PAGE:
CNA with Autoimmune disease

  1. Hi Everyone,
    Just wanted to introduce myself. I work for a in home care facility and am considering going to school to be a LPN. I have been diagnosed with Evans Syndrome- combination of Auto Immune Hemolytic Anemia and ITP. I'm not currently in remission so to speak as #'s are still not in normal range and antibodies are still testing positive. I am on no meds at this point. My question is would it be worth it to consider a career in healthcare as the main treatment is immunosuppresents for this illness and as soon as they put me on these meds they wanted me released from the hospital because of germs. Has anyone out there been able to work under these conditions and is there a medical exam required upon being hired at a hospital or home care agency.
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    About Riley1234

    Joined: Aug '08; Posts: 14; Likes: 1


  3. by   Riley1234
    Please, anyone out there that has any opinion, It would be greatly appreciated.
  4. by   Silverdragon102
    I think you will find this is something that is hard to answer. Probably best to discuss this with your doctor. Whilst training you will be expected to work in a hospital setting and as everyone knows hospitals are a great area for infections and if you are already a risk then the risk increases greatly.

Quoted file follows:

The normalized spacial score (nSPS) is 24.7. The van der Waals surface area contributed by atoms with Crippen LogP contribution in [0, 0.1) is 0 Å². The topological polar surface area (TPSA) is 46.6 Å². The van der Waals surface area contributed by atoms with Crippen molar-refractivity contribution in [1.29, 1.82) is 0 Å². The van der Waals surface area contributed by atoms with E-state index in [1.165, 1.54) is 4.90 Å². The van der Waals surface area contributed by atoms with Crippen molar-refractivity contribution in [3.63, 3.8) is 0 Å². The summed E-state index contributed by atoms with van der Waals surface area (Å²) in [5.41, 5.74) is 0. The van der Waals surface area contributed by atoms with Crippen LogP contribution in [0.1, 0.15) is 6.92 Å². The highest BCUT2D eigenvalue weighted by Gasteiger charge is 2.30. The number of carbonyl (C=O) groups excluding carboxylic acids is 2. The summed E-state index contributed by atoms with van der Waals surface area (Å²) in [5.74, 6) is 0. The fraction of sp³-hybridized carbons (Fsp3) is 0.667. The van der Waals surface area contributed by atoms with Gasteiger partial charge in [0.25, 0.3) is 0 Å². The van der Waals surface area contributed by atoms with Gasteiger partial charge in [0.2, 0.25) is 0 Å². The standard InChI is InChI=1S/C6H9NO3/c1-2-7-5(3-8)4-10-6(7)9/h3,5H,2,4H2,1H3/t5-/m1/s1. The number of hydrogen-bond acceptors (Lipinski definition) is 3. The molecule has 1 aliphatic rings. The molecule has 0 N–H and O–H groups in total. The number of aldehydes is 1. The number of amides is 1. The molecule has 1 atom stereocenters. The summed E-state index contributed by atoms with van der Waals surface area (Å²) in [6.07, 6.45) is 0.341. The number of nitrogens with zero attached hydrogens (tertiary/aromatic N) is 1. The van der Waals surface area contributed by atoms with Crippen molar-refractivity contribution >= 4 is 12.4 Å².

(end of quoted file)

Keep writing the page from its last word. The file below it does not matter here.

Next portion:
5. by   Riley1234
    Thanks Silver,
    I did run it by him and his answer was they don't know what triggers it but think immune system can be triggered by bacteria, viruses and drugs or chemicals so it's hard for him to say. Ultimatley it's my choice and I have always wanted to be a nurse. I'm not sure if I continue if I will have to take a medical or disclose the disease I have in order to be employed in a hospital or nursing care facility. Do you know the answer to this? I could continue and work in the home health field.
    Thanks Again,
  6. by   iwanna
    You do not have to disclose your illness. However, if you have certain limitations (like physical restricitons that would nterfere with your job duties), then you have to be honest.
  7. by   Riley1234
    Thanks Iwanna,
    I don't have any physical restrictions as far as lifting or such. My red counts are in the low normal range but I can tolerate a very low hgb. I was working full time when I finally went to ER thinking I was having heart problems, out of breath on exerction and my hgb was a 5 and I was walking and talking and awake. It took a while to diagnose me as what I have is a rare condition. I want to live out my dreams while I am able and focus on living not to what "could happen".